Ponca Tribe of Nebraska win another legal battle over casino

Patrons play the slots at the Ponca Tribe’s Prairie Flower Casino in Carter Lake, Iowa.

OMAHA, Neb. — The Ponca Tribe of Nebraska has scored another legal win in its fight to keep its casino in western Iowa open.

U.S. District Judge Stephanie Rose on Monday rejected motions in a lawsuit by the states of Iowa and Nebraska and the Iowa city of Council Bluffs seeking to derail the casino. The governments’ motion sought to amend Rose’s order earlier this year in which she required the National Indian Gaming Commission to revisit its 2017 ruling giving the tribe the right to build the Prairie Flower Casino on land it owns in Carter Lake. In early May, the commission upheld that finding, saying that the lot constitutes restored tribal lands, which are eligible under federal law for tribal casinos.

Tuesday’s ruling was the most recent in the legal skirmish between the tribe and the state and local governments over the tribe’s decade-long battle to open the casino on land it bought some 20 years ago. The tribe initially said it planned to build a health center on the Carter Lake lot. Council Bluffs and the states sued when the tribe later sought federal permission for a casino there.

In their latest motion, attorneys for Nebraska, Iowa and Council Bluffs had wanted the judge to declare that her order had vacated the commission’s 2017 ruling, which likely would have required the casino to shut down as litigation dragged on. Rose rejected the request, saying “the disruptive consequences ... would have been significant.”Closing down the casino would eliminate a revenue stream for the tribe and cost casino employees their jobs, the judge said.

“Plaintiffs admit this would have had a negative economic impact on the Tribe,” she wrote. “Other courts have declined to vacate agency decisions when doing so would have adverse economic consequences.”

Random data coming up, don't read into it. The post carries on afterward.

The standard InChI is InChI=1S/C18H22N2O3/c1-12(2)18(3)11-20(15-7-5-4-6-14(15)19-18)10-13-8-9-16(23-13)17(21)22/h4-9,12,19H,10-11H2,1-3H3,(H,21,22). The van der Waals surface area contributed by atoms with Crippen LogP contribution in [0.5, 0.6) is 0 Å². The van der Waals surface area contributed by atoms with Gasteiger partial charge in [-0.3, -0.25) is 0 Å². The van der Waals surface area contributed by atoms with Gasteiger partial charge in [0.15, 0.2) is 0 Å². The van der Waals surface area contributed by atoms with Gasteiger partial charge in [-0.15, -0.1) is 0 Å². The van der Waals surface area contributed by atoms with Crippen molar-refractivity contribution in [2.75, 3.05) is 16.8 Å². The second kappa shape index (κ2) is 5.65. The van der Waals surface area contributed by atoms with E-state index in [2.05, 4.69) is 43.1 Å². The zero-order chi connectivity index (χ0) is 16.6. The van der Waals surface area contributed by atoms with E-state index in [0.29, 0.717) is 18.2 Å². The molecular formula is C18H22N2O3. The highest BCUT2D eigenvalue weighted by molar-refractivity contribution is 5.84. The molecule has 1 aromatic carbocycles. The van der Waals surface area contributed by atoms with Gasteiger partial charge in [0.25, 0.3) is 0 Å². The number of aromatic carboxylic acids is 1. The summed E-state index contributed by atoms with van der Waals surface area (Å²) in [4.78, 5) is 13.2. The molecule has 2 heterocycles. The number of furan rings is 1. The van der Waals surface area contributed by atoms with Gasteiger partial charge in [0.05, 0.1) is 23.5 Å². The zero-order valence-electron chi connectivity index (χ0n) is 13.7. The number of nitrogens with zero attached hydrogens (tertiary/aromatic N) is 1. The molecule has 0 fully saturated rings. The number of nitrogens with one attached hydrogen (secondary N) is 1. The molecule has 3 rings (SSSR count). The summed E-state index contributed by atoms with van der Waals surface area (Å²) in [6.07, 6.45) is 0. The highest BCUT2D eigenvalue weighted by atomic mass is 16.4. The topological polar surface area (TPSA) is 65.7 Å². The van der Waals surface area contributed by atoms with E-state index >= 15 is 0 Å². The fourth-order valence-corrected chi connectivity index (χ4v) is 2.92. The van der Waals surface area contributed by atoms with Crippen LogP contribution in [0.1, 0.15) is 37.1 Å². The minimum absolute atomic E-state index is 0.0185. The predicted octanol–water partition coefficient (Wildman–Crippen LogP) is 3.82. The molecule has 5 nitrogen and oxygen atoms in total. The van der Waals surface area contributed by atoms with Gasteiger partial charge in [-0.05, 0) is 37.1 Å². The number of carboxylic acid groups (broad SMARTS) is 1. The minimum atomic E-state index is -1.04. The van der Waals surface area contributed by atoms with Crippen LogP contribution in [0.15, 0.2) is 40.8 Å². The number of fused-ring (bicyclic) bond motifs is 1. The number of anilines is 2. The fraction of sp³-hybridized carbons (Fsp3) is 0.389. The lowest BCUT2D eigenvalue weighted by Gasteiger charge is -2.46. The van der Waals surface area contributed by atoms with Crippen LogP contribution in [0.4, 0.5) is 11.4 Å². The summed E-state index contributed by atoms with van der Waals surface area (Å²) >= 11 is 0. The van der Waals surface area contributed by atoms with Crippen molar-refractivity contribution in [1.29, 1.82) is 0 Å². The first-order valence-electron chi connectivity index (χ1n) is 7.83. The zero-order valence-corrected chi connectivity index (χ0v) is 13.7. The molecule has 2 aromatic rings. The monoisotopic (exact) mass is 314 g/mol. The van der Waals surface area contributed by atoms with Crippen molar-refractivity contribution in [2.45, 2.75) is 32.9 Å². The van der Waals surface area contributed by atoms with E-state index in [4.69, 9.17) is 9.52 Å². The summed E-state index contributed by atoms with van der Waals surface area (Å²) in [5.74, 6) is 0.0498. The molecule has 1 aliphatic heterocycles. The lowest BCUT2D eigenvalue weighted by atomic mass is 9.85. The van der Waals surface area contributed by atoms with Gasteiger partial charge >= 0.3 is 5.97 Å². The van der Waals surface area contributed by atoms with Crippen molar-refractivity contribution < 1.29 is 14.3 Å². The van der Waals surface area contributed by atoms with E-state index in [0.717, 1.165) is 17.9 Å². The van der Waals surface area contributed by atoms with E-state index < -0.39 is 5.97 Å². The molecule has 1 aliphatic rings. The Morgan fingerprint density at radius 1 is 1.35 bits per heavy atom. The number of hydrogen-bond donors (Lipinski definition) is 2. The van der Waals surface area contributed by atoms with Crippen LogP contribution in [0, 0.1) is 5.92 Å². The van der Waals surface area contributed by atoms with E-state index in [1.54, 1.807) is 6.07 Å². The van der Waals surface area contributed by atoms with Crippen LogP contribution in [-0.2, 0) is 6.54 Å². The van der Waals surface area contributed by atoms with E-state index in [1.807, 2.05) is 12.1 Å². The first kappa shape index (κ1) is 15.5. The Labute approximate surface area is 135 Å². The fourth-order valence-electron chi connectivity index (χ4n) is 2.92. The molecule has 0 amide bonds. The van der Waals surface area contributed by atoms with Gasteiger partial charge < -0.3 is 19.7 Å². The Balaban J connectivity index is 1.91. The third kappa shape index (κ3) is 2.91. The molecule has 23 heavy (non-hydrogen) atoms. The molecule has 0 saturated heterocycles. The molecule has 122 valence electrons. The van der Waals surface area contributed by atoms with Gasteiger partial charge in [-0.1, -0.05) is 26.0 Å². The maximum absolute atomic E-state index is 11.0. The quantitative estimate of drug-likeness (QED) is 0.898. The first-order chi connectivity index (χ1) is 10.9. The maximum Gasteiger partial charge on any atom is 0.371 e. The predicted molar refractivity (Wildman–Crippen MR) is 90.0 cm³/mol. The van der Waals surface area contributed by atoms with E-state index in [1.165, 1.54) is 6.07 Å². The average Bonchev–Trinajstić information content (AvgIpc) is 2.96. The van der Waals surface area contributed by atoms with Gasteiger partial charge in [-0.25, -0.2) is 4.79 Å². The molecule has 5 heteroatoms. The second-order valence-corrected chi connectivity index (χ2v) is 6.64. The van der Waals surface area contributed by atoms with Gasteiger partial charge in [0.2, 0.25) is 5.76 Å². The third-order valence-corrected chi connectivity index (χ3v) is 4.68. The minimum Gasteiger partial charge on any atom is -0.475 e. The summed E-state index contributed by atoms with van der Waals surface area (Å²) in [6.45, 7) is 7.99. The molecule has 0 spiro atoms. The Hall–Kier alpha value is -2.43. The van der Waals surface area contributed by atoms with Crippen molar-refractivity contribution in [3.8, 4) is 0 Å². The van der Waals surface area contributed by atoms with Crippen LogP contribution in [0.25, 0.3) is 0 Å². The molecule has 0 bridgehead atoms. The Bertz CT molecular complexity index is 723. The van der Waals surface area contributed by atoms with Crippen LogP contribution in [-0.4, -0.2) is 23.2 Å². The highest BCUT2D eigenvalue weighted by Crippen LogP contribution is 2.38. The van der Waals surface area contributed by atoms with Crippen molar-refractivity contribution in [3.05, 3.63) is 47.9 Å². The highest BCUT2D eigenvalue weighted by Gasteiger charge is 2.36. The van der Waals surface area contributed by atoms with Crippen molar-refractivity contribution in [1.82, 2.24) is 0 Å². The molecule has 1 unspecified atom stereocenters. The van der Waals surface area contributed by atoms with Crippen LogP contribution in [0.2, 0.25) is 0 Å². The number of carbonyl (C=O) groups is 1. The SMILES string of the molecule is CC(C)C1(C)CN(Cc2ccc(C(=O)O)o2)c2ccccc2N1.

Rose also took issue with several of the governments’ arguments, including one in which they say the casino imposes economic and social welfare costs upon the communities that surround it.

“It is not clear, however, how the Tribe’s casino is any more detrimental than the three casinos, licensed by the state of Iowa, that are already operating in neighboring Council Bluffs,” she wrote.

The $10 million Prairie Flower opened in November with 200 slot-style machines, some 10 years after the tribe began its effort to open the casino.

While the casino is technically in Iowa, it lies on the western side of the Missouri River and is surrounded by Omaha — the result of flooding in the late 1800s that caused the Missouri River to shift course, leaving Carter Lake on the Nebraska side of the river. The neighboring city of Council Bluffs, Iowa — which already hosts three state-licensed casinos — and the states of Iowa and Nebraska are suing to try to shut it down. Opponents in Iowa fear it will siphon off gambling tax revenue and opponents in Nebraska fear the casino could draw crime to Omaha.

An attorney for the City of Council Bluffs did not immediately reply Tuesday for requests for comment. The offices of the attorneys general in Iowa and Nebraska said they were still reviewing the decision.

Tribal chairman Larry Wright Jr. said Tuesday that the latest ruling called into question whether the states and Council Bluffs have anything left to litigate. He also said the casino, since its opening, has created jobs, brought tourists to Carter Lake and the Omaha area and given $775,000 to Carter Lake to support police and fire departments, infrastructure and general city improvements.

“It’s time to put the lawsuits behind us and focus on our shared interest of bringing more economic growth the area,” Wright said in a written statement.

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